The aspects of European integration which were more political in nature, however, were always more contentious. Margaret Thatcher was a booster of the common market, in accordance with her general adherence to the principles of free trade, but famously railed against the UK’s contribution to the EU’s  common budget (and negotiated a “rebate” in 1984 which returned some of it). Under the Conservative government of John Major, Britain negotiated an opt-out of the so-called “Social Chapter”, which provided for transnational workplace and social welfare rights which were seen as greater than those in Britain and eroding of policy sovereignty. Under Tony Blair, the UK later would sign on to the Social Chapter, along with bringing British human rights law in line with the European Court of Human Rights. Indeed, the general shift in Euroscepticism as a feature of the left to one of the right (and the related defense of the EU by the UK’s broad centre-left) can be seen as the result of European institutions taking on a role of sociopolitical norm setting, in addition to one of increasing market freedom.

In this sense, the centre-left was given the hardest task in the referendum context, as it was forced to defend a set of institutions which many of its core supporters see as responsible for a great deal of economic misery across Europe. This is not necessarily wrong, as both the EU’s austerity programs and its clumsy response to the refugee crisis seem to give lie to the notion of “social Europe” that those within Labour and other centre-left parties were seeking to defend. Though a reasonable case could still be made that the EU served as a rights backstop in the British context, it is not entirely surprising that many viewed this argument with a high degree of skepticism.

For the remaining countries of the EU, however, this may be an opportunity to take stock of what has gone wrong and redouble efforts towards integration which better serve all members. The United Kingdom’s continued support for EU membership, particular on the political right, was largely based on a transactional, economic understanding of gained benefits and resisted the political integration elements of the Union. An UK-less EU is not an inconceivable notion, indeed it was the status quo for much of the early years of European cooperation, and it removes one of the key contradictions which prevented further integration. A true death knell for a united Europe would be if a core continental member (e.g. the Netherlands, France, Germany) were to leave, which is a more remote possibility at this time.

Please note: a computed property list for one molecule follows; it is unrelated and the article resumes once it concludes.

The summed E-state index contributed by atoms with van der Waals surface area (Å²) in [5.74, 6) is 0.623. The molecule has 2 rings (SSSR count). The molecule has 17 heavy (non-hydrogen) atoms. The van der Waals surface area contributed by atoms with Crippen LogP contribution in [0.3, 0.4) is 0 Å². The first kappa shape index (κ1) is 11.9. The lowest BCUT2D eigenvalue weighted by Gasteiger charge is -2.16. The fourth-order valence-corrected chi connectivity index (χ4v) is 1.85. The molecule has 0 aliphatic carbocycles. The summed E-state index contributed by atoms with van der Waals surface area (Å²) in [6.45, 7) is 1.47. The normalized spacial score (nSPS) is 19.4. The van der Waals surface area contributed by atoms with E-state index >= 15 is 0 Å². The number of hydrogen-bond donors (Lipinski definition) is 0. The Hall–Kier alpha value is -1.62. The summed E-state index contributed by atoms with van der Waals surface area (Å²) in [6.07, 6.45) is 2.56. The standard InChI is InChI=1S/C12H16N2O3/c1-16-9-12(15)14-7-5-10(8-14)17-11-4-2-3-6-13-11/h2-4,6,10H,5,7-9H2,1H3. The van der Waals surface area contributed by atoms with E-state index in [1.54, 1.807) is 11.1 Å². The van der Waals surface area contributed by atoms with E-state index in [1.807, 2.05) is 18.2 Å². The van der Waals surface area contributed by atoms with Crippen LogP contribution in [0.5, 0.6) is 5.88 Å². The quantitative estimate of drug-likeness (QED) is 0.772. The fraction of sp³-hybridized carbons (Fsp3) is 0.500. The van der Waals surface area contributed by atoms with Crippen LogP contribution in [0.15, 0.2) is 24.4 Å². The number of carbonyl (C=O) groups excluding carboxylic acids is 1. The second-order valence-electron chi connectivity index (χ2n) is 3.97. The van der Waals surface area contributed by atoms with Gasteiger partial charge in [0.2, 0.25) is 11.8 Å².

That said, the recent noises trending in this direction from nationalist parties in those core members should give EU policymakers pause. Britain’s connection to the European Union was always more tenuous, but the decision by its electorate to leave nevertheless speaks to a feeling of alienation which is shared amongst nations. Brexit appears likely to be a hardship for the UK itself, but it need not necessarily be for Europe as a whole. In order to avoid this, though, those in decision making roles should view the recent events as a wakeup call and a potential sign of worse things to come, if direction is not changed.


Photo: “PM holds Chequers Cabinet” (2011), by Number 10 via Flickr. Licensed under CC BY-NC-ND 2.0.

Disclaimer: Any views or opinions expressed in articles are solely those of the authors and do not necessarily represent the views of the NATO Association of Canada.

Carter Vance
Carter Vance is an MA candidate in the Political Economy program at Carleton University. He has a degree in Psychology from the University of Ottawa and in Social Work from Algoma University and has also studied at the National University of Ireland, Galway. Carter was previously co-chair of the University of Ottawa New Democratic Party, has worked in the offices of several Members of Parliament and has written on politics and public policy for outlets such as Thee Westerner, The Moderate Moose and Zionish. His interests include socioeconomic dimensions of security, the changing role of international political bodies in the 21st century and Canada’s role in global economic and security systems. He also hosts the politics and public affairs podcast The Affair’s Current.